‘A significant impact on the world’: honoring the memory of Gordon Moore (1929-2023)

Gordon and Betty Moore laughing

Gordon Moore, left, and his wife Betty Moore.

Jonathan Riggs | March 28, 2023

Gordon Moore, known as Silicon Valley’s “quiet revolutionary” for his trademark blend of humility and world-changing genius, died Friday, March 24 at age 94, surrounded by family in Hawaii.

The co-founder and leader of Intel and Fairchild Semiconductor, Moore established a legacy as a formative titan of the tech world matched only by the massive philanthropic impact he and his wife, Betty, have achieved through their charitable foundation, the Gordon and Betty Moore Foundation, one of the largest of its kind in the U.S.

“Gordon Moore did more than make his mark — he reshaped the world due to his endless curiosity, ingenuity and compassion,” said Miguel García-Garibay, dean of physical sciences. “The entire UCLA community can draw inspiration from his remarkable accomplishments and equally remarkable commitment to paying his success forward.”

The Moores’ visionary generosity and dedication to investing in basic science have translated to support across UCLA’s campus, particularly in its world-leading physics and astronomy department. Over the past three decades, the department has driven the design of adaptive optics technology built on-site at UCLA, which improves the performance of optical systems on the world’s largest telescopes.

The UCLA Infrared Lab designs many of the instruments used by the W.M. Keck telescope and others, while UCLA researchers use these instruments designed by their colleagues to push the envelope of what’s possible, achieving extraordinary observations and continually driving innovation in design and methodology — all while expanding a vibrant partnership with Caltech, supported through tremendous generosity from the Gordon and Betty Moore Foundation.

The Moore Foundation has advanced the entire field of astronomy with their support of the W. M. Keck Observatory, home to the world’s largest and most scientifically productive ground-based telescopes, and by supporting the significant partnership between the University of California and Caltech to build the world’s most powerful optical telescope, the future Thirty Meter Telescope.

This dynamic plays an especially critical role in the work of 2020 Nobel laureate Andrea Ghez, UCLA’s Lauren B. Leichtman and Arthur E. Levine Professor of Astrophysics, to whom the Gordon and Betty Moore Foundation awarded a $5 million grant last year in support of her group’s search for extended dark mass and new physics in the supermassive black hole environment at the center of the Milky Way.

“Gordon and Betty Moore’s commitment to supporting scientific research makes our work possible,” said Ghez. “Our successes in technology-driven discovery are the direct result of Gordon’s foresight, his understanding of the scientific process and the culture of innovation that he instilled within the organizations that he led. Absolutely remarkable things have been achieved, and we’re poised for such profound and awe-inspiring discoveries ahead. All of this is Gordon’s legacy.”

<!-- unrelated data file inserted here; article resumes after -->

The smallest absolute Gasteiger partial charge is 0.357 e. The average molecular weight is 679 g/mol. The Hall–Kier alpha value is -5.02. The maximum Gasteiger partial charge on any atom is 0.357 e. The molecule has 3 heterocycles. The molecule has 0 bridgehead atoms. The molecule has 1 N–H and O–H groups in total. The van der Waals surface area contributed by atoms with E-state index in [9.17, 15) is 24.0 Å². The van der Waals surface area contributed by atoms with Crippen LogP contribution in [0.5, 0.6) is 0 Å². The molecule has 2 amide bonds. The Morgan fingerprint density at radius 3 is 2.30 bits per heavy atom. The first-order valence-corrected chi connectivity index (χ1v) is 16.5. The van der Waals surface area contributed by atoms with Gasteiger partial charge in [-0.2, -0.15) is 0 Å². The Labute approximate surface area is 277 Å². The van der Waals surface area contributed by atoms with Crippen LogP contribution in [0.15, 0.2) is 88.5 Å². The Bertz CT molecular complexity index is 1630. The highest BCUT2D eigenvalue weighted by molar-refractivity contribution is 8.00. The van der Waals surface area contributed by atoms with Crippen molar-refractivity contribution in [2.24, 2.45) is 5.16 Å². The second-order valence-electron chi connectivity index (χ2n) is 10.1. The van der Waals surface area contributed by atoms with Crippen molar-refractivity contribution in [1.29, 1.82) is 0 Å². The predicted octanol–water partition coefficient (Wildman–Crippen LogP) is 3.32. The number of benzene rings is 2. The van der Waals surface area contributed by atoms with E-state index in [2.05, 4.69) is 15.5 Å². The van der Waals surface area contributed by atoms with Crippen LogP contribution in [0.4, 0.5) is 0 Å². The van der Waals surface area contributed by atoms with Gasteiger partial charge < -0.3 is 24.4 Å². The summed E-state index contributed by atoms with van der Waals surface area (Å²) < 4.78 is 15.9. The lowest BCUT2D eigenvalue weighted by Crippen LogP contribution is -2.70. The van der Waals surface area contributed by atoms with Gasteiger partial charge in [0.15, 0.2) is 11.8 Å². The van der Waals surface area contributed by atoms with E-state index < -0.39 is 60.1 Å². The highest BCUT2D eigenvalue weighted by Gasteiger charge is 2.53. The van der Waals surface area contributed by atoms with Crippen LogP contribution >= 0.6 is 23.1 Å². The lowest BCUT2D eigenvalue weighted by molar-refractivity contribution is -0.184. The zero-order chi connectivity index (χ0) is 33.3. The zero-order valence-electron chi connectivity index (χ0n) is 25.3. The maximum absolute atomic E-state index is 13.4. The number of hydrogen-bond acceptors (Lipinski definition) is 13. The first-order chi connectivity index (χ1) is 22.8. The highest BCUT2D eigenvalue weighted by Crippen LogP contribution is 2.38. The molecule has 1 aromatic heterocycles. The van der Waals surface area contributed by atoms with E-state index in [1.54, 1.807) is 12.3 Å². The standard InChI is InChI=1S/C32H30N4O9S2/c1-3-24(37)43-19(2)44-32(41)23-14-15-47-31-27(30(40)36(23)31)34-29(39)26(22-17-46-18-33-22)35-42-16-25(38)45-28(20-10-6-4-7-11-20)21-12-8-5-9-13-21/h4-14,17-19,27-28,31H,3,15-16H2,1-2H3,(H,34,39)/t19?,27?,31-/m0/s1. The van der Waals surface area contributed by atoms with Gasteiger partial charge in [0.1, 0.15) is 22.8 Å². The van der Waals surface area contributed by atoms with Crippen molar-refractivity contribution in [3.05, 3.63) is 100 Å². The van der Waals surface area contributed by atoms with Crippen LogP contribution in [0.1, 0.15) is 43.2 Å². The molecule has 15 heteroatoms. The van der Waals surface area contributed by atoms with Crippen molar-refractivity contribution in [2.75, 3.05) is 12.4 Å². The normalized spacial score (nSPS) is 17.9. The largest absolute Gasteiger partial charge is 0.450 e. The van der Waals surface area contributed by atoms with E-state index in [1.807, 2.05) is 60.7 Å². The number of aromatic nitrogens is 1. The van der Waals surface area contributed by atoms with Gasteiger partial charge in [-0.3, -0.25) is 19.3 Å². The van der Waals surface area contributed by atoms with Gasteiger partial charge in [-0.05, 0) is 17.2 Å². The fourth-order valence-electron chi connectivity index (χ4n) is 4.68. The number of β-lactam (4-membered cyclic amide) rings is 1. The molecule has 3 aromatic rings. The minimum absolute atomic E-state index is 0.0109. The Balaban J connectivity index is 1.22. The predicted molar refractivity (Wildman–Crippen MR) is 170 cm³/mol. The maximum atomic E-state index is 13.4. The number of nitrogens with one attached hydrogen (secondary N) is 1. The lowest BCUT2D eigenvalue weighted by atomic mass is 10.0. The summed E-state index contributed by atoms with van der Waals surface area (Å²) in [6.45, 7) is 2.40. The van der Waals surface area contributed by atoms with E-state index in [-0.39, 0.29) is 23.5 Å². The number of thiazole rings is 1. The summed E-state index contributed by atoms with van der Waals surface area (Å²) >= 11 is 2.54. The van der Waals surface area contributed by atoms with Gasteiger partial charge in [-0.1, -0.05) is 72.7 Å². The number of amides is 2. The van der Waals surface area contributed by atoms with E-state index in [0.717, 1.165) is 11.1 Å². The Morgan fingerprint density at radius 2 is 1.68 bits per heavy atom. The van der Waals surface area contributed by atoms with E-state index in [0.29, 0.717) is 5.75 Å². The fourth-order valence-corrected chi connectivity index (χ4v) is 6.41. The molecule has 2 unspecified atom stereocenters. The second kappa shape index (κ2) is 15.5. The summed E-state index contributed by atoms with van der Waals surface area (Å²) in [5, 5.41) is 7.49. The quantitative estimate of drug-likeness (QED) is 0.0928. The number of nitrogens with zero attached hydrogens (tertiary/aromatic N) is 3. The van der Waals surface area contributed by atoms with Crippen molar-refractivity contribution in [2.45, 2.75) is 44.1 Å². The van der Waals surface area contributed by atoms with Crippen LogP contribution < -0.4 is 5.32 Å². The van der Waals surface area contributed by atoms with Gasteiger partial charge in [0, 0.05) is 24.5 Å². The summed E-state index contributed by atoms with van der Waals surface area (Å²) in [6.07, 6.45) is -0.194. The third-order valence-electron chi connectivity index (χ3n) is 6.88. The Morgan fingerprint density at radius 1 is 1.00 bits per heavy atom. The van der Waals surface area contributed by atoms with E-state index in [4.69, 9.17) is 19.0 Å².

The Moores’ generosity has touched countless California lives. They gave $600 million to Caltech, $100 million to co-found the Betty Irene Moore School of Nursing at UC Davis and have helped support many promising Bruins, including Wesley Campbell, associate professor of physics; Kristen Choi, assistant professor of nursing; and the Quantum Biology Center at the California NanoSystems Institute at UCLA.

In another example, UCLA’s Mona Jarrahi, professor and Northrop Grumman Chair in Electrical Engineering, was named one of five inaugural Moore Inventor Fellows. This program was created by the Moore Foundation to nurture the next generation of scientists and inventors and, in honor of Gordon’s world-changing scientific innovations, to encourage breakthroughs that accelerate progress in the foundation’s key areas of interest: scientific discovery, environmental conservation and patient care.

Born in San Francisco in 1929, Moore grew up in the small California town of Pescadero, loving science and the natural world. A lifelong fisherman and adventurer, he met his match in Betty Irene Whitaker in 1947 at a student conference, and they married in 1950.

After earning his Ph.D. in 1954, Moore began his meteoric professional rise. He co-founded Fairchild Semiconductor in 1957 and then Intel in 1968, creating the microchip revolution, leading the world’s largest semiconductor company and establishing the Silicon Valley culture that endures today.

Although his career plaudits included the National Medal of Technology and Innovation and the Presidential Medal of Freedom, one of the most fitting honors Moore received was when he and Betty were named California’s most generous philanthropists in 2017. As they built a remarkable legacy of philanthropy, the two reflected on the importance of giving back.

“We thought we had an opportunity to make a significant impact on the world,” Moore once said. “And really that is what was attractive. To do something permanent and hopefully on a large scale.”

For more news and updates from the UCLA College, visit college.ucla.edu/news.